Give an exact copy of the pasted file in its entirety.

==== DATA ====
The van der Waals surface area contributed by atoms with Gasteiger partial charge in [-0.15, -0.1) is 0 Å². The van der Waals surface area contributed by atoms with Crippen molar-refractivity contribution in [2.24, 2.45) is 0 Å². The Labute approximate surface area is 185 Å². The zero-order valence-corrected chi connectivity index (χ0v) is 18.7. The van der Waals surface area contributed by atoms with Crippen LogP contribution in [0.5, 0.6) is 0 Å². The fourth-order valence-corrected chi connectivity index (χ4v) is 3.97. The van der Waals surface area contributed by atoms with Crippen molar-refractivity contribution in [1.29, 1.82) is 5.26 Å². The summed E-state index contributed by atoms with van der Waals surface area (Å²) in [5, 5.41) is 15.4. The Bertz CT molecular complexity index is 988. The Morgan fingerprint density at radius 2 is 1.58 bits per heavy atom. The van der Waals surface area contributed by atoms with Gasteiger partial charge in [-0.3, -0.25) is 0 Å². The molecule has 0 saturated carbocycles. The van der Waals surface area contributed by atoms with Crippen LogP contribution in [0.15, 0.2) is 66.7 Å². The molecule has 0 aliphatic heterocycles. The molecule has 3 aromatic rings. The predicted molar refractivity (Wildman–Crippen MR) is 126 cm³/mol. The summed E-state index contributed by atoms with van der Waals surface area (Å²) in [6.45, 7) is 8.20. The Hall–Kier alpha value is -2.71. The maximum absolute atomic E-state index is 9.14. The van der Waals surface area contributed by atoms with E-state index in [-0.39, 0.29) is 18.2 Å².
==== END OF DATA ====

The van der Waals surface area contributed by atoms with Gasteiger partial charge in [-0.15, -0.1) is 0 Å². The van der Waals surface area contributed by atoms with Crippen molar-refractivity contribution in [2.24, 2.45) is 0 Å². The Labute approximate surface area is 185 Å². The zero-order valence-corrected chi connectivity index (χ0v) is 18.7. The van der Waals surface area contributed by atoms with Crippen LogP contribution in [0.5, 0.6) is 0 Å². The fourth-order valence-corrected chi connectivity index (χ4v) is 3.97. The van der Waals surface area contributed by atoms with Crippen molar-refractivity contribution in [1.29, 1.82) is 5.26 Å². The summed E-state index contributed by atoms with van der Waals surface area (Å²) in [5, 5.41) is 15.4. The Bertz CT molecular complexity index is 988. The Morgan fingerprint density at radius 2 is 1.58 bits per heavy atom. The van der Waals surface area contributed by atoms with Gasteiger partial charge in [-0.3, -0.25) is 0 Å². The molecule has 0 saturated carbocycles. The van der Waals surface area contributed by atoms with Crippen LogP contribution in [0.15, 0.2) is 66.7 Å². The molecule has 0 aliphatic heterocycles. The molecule has 3 aromatic rings. The predicted molar refractivity (Wildman–Crippen MR) is 126 cm³/mol. The summed E-state index contributed by atoms with van der Waals surface area (Å²) in [6.45, 7) is 8.20. The Hall–Kier alpha value is -2.71. The maximum absolute atomic E-state index is 9.14. The van der Waals surface area contributed by atoms with E-state index in [-0.39, 0.29) is 18.2 Å².